And then you see Jesus. And isn’t it amazing? Think about this. Think about that the Pharisees who knew the Word of God, remember, you can know the Word of God and completely miss God’s heart, the Pharisees who knew the Word of God completely missed the Son of God who was the Word of God incarnate. And so, when the Son of God showed up on the planet and is doing the things that God does and doing the things and getting after the people that break God’s heart and working in ways, the Pharisees who are the most religious missed it, didn’t get it.

In fact, on one occasion, which happened many times, they are saying to Him, “Why in the world do You eat with tax collectors and sinners? What is wrong with You?” And then Jesus tells a parable to explain the heart of God, what breaks God’s heart. What He’s concerned about.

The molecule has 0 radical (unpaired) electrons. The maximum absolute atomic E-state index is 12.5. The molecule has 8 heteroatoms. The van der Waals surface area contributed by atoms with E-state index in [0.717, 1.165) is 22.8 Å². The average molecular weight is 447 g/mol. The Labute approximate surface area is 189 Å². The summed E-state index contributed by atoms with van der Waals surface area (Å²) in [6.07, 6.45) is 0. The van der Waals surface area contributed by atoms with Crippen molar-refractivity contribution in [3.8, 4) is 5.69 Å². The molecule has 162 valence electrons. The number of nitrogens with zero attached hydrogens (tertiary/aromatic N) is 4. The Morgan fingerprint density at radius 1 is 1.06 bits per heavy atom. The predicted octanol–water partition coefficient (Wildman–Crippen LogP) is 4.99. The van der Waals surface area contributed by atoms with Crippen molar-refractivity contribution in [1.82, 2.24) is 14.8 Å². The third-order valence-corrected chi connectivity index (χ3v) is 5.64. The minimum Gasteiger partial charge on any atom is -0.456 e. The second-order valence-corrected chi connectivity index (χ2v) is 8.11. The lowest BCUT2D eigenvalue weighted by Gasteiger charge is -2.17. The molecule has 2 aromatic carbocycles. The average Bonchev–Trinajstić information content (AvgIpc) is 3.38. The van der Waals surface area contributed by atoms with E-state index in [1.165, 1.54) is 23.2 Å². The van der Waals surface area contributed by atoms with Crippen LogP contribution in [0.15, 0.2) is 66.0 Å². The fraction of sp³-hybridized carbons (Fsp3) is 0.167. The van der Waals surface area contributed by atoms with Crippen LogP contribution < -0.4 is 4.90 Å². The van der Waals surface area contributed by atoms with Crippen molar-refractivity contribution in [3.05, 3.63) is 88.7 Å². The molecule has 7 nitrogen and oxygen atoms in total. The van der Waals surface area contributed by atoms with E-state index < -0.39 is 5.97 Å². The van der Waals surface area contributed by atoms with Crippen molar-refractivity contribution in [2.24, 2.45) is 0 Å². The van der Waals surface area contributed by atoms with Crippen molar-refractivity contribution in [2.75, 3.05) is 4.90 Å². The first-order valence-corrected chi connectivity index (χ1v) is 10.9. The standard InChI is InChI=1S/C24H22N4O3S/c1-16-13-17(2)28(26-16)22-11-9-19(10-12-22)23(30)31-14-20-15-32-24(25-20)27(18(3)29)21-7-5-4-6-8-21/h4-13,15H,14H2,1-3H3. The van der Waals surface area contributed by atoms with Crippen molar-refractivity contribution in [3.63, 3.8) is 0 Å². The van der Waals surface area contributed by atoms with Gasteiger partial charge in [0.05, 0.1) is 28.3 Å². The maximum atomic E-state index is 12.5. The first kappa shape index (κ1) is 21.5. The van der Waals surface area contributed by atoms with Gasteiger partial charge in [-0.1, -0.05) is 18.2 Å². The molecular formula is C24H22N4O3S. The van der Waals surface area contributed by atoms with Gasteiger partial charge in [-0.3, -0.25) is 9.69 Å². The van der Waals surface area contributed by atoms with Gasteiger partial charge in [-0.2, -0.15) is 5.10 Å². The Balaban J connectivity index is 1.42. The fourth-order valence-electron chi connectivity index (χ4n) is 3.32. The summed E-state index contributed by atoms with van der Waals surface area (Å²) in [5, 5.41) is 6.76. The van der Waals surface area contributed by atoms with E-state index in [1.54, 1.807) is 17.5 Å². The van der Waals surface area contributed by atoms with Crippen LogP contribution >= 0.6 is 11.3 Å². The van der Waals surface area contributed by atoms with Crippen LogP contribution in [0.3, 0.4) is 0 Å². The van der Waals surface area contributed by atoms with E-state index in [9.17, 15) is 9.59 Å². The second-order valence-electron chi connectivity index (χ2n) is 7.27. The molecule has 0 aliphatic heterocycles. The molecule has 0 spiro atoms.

In fact, He gives three stories. You know it. The parable of the lost sheep. That what breaks God’s heart and what God lives for, what God is concerned about, what God goes after is if He has a hundred sheep and ninety-nine are in the pen, if there’s one lost, He’s going after the one because the one matters to God.

And then He tells the parable of the lost coin. That a woman had ten coins and lost one. And she did everything to find and searched that one lost, valuable coin. And in both of those stories He says, “There’s more rejoicing in heaven over one sinner who repents, one person who recognizes their need and turns than ninety-nine righteous. Like, heaven rejoices!

And then He builds it to the climax. It’s the story of the lost son, or we know it as the prodigal son. When the prodigal son says to his father, “Hey, I want my share of the inheritance.” Now, there are two brothers. There’s an older brother and a younger brother. This is the younger brother.